The Tug of War: Can Small Employers Self-fund? (article)
The Tug of War: Can Small Employers Self-fund?
The District of Columbia is following a growing trend to regulate stop-loss insurance available to small employer health plans.
Stop loss insurance is often purchased by employers who sponsor self-funded health plans. It is intended to protect an employer in the event of large claims. Historically, only large employers have self-funded their health plans. As health care costs have increased, more and more small employers have begun considering self-funding.
Some regulators and legislatures have expressed some angst over this concept. Several years ago, the National Association of Insurance Commissioners (NAIC) adopted a Stop Loss Insurance Model Act setting out guidelines. The NAIC Stop Loss Model Act contains the following minimum attachment points:
- For large employer groups over 50 employees: 110% aggregate and $20,000 specific attachment point
- For groups under 51, the aggregate attachment point must be at least the greatest of:
- $4,000 times the number of group members
- 120% of expected claims; or
States are not obligated to follow the model rules but many do. In fact, three states: Oregon, New York, Delaware and now the District of Columbia outright prohibit the sale of stop loss insurance to small employers. The requirements of these restrictions vary greatly; for example, Delaware restricts the issuance of stop loss insurance only to employers employing fewer than 15 employees.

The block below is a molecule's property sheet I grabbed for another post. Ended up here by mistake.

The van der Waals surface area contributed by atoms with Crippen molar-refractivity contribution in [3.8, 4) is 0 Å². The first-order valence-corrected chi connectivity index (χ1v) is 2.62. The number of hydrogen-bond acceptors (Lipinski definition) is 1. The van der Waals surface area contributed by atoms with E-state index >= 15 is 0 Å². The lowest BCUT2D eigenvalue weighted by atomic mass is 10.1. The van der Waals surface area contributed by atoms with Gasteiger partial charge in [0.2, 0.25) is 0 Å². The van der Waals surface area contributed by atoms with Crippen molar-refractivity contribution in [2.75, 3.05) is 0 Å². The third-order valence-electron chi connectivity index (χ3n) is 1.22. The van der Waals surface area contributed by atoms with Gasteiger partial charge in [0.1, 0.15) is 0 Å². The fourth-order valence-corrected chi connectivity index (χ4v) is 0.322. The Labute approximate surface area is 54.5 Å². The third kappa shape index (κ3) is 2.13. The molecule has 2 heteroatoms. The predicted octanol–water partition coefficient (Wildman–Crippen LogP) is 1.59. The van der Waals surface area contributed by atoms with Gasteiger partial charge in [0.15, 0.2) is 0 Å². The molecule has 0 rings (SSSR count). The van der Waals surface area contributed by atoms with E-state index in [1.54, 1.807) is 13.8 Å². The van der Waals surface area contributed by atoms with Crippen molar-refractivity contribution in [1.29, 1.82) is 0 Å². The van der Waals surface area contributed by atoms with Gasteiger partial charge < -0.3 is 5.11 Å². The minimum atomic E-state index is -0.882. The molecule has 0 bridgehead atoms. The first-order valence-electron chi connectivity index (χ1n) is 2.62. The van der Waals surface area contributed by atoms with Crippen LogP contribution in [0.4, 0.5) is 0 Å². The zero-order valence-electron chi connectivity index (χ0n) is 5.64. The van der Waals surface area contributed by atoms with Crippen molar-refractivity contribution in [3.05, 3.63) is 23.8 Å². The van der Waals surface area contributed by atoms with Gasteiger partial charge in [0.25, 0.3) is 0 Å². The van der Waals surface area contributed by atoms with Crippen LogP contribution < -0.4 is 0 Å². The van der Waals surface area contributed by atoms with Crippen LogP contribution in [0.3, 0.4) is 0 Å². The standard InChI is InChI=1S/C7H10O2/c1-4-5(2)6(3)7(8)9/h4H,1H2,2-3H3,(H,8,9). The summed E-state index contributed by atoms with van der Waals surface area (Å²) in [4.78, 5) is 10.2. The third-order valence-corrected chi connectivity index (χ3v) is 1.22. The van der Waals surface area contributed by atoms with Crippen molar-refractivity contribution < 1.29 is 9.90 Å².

The District of Columbia enacted a stop loss law on January 25, 2015 which, in effect, precludes small employers from self-funding comprehensive health coverage in that stop loss coverage can’t be issued to a small employer unless it has an insured health plan product. Small employers in the District can only purchase health coverage through the District’s marketplace (DC Health Link) and can only self-fund excepted benefits for which stop-loss can be purchased. The minimum attachment points for stop-loss insurance policies issued in the District are:
- Minimum $40,000 individual attachment point;
- Aggregate attachment point to be at least the greater of:
- $5,000 times the total number of group members;
- 120% of expected claims; or
The premise behind these stop loss laws is presumably not only financial protection to affected individuals and entities; but also to ensure employees of small employers have access to what is deemed to be adequate coverage. States cannot regulate stop loss insurance as health insurance, i.e., state mandates cannot be imposed on stop loss insurance. However, a state can regulate the stop loss insurance as a general insurance product imposing the kinds of limitations described above. It will be interesting to see how this trend plays out in the years to come.
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